Best, busts and biggest
By JOANNE KORTH
Published April 28, 2007
1. Tom Brady, QB, Patriots
Sixth round (199th overall), 2000
Scouts said Brady, right, was too thin, too slow and his arm wasn't strong enough at Michigan. Too bad his ring finger isn't big enough to wear all three of his Super Bowl rings.
2. Shannon Sharpe, TE, Broncos
Seventh round (192nd overall), 1990
A lightly regarded receiver out of Savannah State, Sharpe won three Super Bowls (two with Denver, one with Baltimore) and was among the NFL's best pass-catching tight ends ever.
3. Terrell Davis, RB, Broncos
Sixth round (196th overall), 1995
A long shot to make the team after an unremarkable career at Georgia, Davis won two Super Bowls and rushed for a Broncos-record 7, 607 yards (2, 008 in 1998) during an injury-shortened career.
4. Hines Ward, WR, Steelers
Third round (92nd overall), 1998
An all-purpose player at Georgia, Ward has overcome the lack of an ACL in one knee to be the MVP of Super Bowl XL and Pittsburgh's all-time leading receiver.
5. Zach Thomas, LB, Dolphins
Fifth round (154th overall), 1996
Considered too small coming out of Texas Tech, Thomas has made seven Pro Bowls and more than 1, 500 tackles.
1. Ryan Leaf, QB, Chargers
No. 2 overall, 1998
San Diego traded two first-round picks, one second-round pick and four-time Pro Bowl player Eric Metcalf to Arizona to move up one place. It then signed the Washington State product to a four-year, $31-million contract with $11.25-million guaranteed. Problematic on and off the field, he threw 14 touchdowns and 36 interceptions in 26 games before retiring in 2002 at age 26.
2. Tony Mandarich, OT, Packers
No. 2 overall, 1989
The Michigan State product held out for a huge, four-year contract but was cut after three seasons. The next three players chosen: Barry Sanders, Derrick Thomas and Deion Sanders.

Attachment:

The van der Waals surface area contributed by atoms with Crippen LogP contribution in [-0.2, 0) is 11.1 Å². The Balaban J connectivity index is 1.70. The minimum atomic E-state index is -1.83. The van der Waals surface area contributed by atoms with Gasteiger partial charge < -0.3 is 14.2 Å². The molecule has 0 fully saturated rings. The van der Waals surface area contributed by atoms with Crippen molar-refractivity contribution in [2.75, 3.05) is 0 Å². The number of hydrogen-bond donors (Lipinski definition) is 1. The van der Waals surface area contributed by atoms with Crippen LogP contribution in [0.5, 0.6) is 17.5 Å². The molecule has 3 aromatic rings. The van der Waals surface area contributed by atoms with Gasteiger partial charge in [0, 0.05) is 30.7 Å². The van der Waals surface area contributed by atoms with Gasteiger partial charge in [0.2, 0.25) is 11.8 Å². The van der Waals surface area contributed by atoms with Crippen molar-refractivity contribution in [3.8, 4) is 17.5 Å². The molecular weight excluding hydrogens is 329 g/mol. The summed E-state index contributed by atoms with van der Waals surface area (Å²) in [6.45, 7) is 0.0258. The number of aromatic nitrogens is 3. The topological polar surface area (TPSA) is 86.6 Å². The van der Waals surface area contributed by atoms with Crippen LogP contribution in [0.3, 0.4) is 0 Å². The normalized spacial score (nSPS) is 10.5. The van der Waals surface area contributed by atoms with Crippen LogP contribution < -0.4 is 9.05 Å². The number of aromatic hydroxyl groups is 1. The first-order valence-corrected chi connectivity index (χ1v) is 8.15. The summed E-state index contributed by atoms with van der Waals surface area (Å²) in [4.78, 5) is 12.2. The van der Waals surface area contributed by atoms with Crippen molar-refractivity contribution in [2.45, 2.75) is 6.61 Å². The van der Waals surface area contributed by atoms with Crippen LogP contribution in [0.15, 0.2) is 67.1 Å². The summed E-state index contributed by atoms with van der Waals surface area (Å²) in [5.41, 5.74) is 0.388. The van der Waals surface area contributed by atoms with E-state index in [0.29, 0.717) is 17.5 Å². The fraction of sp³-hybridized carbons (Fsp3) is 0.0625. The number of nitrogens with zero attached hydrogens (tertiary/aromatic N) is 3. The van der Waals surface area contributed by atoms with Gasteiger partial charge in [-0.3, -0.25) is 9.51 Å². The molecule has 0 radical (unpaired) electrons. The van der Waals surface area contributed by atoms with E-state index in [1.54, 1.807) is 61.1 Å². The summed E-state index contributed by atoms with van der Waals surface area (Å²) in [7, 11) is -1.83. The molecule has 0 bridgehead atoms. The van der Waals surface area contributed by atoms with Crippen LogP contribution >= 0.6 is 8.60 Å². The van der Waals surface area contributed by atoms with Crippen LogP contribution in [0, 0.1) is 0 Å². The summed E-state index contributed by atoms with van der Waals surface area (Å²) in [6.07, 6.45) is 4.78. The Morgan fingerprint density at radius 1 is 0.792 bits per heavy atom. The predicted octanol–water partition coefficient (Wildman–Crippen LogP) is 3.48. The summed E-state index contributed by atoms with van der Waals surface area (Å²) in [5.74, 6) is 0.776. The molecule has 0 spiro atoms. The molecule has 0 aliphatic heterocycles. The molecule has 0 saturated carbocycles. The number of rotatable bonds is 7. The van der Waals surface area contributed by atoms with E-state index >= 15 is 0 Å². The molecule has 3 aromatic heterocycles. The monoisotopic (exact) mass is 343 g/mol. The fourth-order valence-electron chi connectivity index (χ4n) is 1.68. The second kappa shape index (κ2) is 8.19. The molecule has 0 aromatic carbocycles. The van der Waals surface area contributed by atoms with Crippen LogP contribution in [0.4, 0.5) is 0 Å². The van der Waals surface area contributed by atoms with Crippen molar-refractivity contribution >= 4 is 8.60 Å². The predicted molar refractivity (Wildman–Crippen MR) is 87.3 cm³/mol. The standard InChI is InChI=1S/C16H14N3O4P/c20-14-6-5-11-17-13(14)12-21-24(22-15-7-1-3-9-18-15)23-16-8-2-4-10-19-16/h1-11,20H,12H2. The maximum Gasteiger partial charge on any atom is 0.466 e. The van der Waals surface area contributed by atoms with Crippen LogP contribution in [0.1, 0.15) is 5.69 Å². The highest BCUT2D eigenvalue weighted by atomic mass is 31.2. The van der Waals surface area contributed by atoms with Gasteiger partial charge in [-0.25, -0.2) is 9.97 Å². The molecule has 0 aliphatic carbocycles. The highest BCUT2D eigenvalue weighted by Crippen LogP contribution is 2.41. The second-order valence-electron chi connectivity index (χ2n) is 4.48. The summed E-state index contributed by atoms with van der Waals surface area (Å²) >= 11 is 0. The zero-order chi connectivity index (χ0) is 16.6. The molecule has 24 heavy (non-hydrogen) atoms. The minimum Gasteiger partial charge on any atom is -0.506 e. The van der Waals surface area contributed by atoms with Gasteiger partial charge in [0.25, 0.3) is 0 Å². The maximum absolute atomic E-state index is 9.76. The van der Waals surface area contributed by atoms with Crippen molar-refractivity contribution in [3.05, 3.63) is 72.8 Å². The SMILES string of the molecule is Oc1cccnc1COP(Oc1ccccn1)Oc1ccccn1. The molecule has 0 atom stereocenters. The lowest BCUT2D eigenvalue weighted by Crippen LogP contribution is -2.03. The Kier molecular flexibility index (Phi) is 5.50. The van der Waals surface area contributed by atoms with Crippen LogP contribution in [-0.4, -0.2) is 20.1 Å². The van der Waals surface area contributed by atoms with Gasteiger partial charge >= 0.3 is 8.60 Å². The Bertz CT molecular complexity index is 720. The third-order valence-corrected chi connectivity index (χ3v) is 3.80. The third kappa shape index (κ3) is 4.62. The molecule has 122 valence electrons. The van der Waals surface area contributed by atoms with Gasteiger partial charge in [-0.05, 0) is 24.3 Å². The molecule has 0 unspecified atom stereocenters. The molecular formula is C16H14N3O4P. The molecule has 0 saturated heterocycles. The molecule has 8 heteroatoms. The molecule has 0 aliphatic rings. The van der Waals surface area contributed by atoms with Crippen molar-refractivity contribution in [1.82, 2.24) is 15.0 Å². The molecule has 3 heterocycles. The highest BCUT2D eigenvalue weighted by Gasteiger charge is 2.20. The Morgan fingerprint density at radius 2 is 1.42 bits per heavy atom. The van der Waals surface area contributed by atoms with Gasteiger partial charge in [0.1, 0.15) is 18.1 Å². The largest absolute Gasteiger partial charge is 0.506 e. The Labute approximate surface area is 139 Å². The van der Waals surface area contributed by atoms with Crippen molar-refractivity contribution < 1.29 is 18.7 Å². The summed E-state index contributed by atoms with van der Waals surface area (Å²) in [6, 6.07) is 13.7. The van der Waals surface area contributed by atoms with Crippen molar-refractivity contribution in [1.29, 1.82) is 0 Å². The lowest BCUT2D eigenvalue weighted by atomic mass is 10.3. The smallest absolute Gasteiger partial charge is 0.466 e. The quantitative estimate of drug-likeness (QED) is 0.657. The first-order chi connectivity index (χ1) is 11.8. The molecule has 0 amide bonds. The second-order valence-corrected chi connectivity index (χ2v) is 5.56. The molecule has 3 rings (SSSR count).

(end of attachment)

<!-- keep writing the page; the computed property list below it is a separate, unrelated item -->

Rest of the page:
3. Brian Bosworth, LB, Seahawks
Supplemental draft, 1987
A two-time Butkus Award winner from Oklahoma, the Boz cost Seattle its 1988 first-round pick (in the low 20s) and signed a 10-year, $11-million deal. But his injury-riddled career lasted only three seasons.
4. Aundray Bruce, LB, Falcons
No. 1 overall, 1988
The outside linebacker from Auburn started only 42 games during an 11-year career.
5. Ki-Jana Carter, RB, Bengals
No. 1 overall, 1995
The Penn State star tore an ACL on the first carry of his first preseason game and never fully recovered. He ran for 1, 144 yards in 10 seasons with the Bengals, Redskins and Saints.
Five super rookies
1. Eric Dickerson, RB, Rams
No. 2 overall, 1983
The SMU product's rookie rushing records of 390 carries and 1, 808 yards still stand.
2. George Rogers, RB, Saints
No. 1 overall, 1981
The Heisman Trophy winner from South Carolina scored 13 touchdowns and ran for a league-high 1, 674 yards.
3. Ben Roethlisberger, QB, Steelers
No. 11 overall, 2004
Pressed into the starting job by an injury to Tommy Maddox in Week 2, the Miami (Ohio) product went 13-0 then helped Pittsburgh reach the AFC title game.
4. Jevon Kearse, DE, Titans
No. 16 overall, 1999
Considered a "tweener" because he played linebacker at Florida, "The Freak" had 141/2 sacks as a defensive end and helped Tennessee reach the Super Bowl.
5. Anquan Boldin, WR, Cardinals
No. 54 overall, 2003
The FSU product set a record with 101 receptions, and his 1, 377 yards were second to Bill Groman's 1, 473 for Houston in 1960.
Five impact trades
1. Ricky Williams, 1999
The Saints, led by Mike Ditka, sent all of their picks plus two in 2000 to the Redskins to select all-time NCAA and Texas rushing leader Ricky Williams at No. 5.
2. Eli Manning, 2004
The younger brother of Peyton made it clear he did not want to play for the Chargers, who drafted the Ole Miss quarterback No. 1 overall anyway. Soon after, the Giants sent the No. 4 overall pick (N.C. State quarterback Philip Rivers), a third-round pick and first- and fifth-rounders in 2005 for Manning.
3. Jerry Rice, 1985
The 49ers were defending Super Bowl champions, but coach Bill Walsh was enamored with the Mississippi Valley State receiver. They traded their first two picks to move up to No. 16 to take Rice, one place ahead of the Cowboys, who some said intended to take him.
4. Tony Dorsett, 1977
When Tampa Bay chose Southern Cal running back Ricky Bell No. 1 overall, the Cowboys sent tight end Dee Mackey to the Colts for the No. 2 pick, which they used on the Pittsburgh running back.
5. Michael Vick, 2001
The Falcons traded their first- and third-round picks and a second-round pick in 2002 to the Chargers for the No. 1 pick, which they used on Virginia Tech quarterback Vick. Four picks later, the Chargers took TCU running back LaDainian Tomlinson, and they took Purdue quarterback Drew Brees with the first pick of the second round.